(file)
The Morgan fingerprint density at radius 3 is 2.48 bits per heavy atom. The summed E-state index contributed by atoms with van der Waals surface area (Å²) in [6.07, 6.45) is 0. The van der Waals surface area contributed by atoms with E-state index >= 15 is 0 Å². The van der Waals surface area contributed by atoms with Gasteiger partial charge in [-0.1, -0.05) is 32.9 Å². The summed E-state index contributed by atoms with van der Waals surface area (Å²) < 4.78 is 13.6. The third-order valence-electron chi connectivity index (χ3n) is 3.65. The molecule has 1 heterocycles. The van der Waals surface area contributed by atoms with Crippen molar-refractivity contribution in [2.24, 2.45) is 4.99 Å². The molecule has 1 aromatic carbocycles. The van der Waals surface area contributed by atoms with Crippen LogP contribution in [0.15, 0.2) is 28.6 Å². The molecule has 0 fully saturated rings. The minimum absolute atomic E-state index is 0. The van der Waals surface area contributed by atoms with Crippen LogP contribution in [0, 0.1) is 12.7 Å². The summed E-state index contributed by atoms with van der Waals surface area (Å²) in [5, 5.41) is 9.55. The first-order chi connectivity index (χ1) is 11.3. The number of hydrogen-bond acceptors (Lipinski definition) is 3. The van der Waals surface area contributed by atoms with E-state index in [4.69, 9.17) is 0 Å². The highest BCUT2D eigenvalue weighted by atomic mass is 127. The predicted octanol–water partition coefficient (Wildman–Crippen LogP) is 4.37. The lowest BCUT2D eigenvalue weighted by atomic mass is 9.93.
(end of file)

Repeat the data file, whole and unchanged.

The Morgan fingerprint density at radius 3 is 2.48 bits per heavy atom. The summed E-state index contributed by atoms with van der Waals surface area (Å²) in [6.07, 6.45) is 0. The van der Waals surface area contributed by atoms with E-state index >= 15 is 0 Å². The van der Waals surface area contributed by atoms with Gasteiger partial charge in [-0.1, -0.05) is 32.9 Å². The summed E-state index contributed by atoms with van der Waals surface area (Å²) < 4.78 is 13.6. The third-order valence-electron chi connectivity index (χ3n) is 3.65. The molecule has 1 heterocycles. The van der Waals surface area contributed by atoms with Crippen molar-refractivity contribution in [2.24, 2.45) is 4.99 Å². The molecule has 1 aromatic carbocycles. The van der Waals surface area contributed by atoms with Crippen LogP contribution in [0.15, 0.2) is 28.6 Å². The molecule has 0 fully saturated rings. The minimum absolute atomic E-state index is 0. The van der Waals surface area contributed by atoms with Crippen LogP contribution in [0, 0.1) is 12.7 Å². The summed E-state index contributed by atoms with van der Waals surface area (Å²) in [5, 5.41) is 9.55. The first-order chi connectivity index (χ1) is 11.3. The number of hydrogen-bond acceptors (Lipinski definition) is 3. The van der Waals surface area contributed by atoms with E-state index in [4.69, 9.17) is 0 Å². The highest BCUT2D eigenvalue weighted by atomic mass is 127. The predicted octanol–water partition coefficient (Wildman–Crippen LogP) is 4.37. The lowest BCUT2D eigenvalue weighted by atomic mass is 9.93.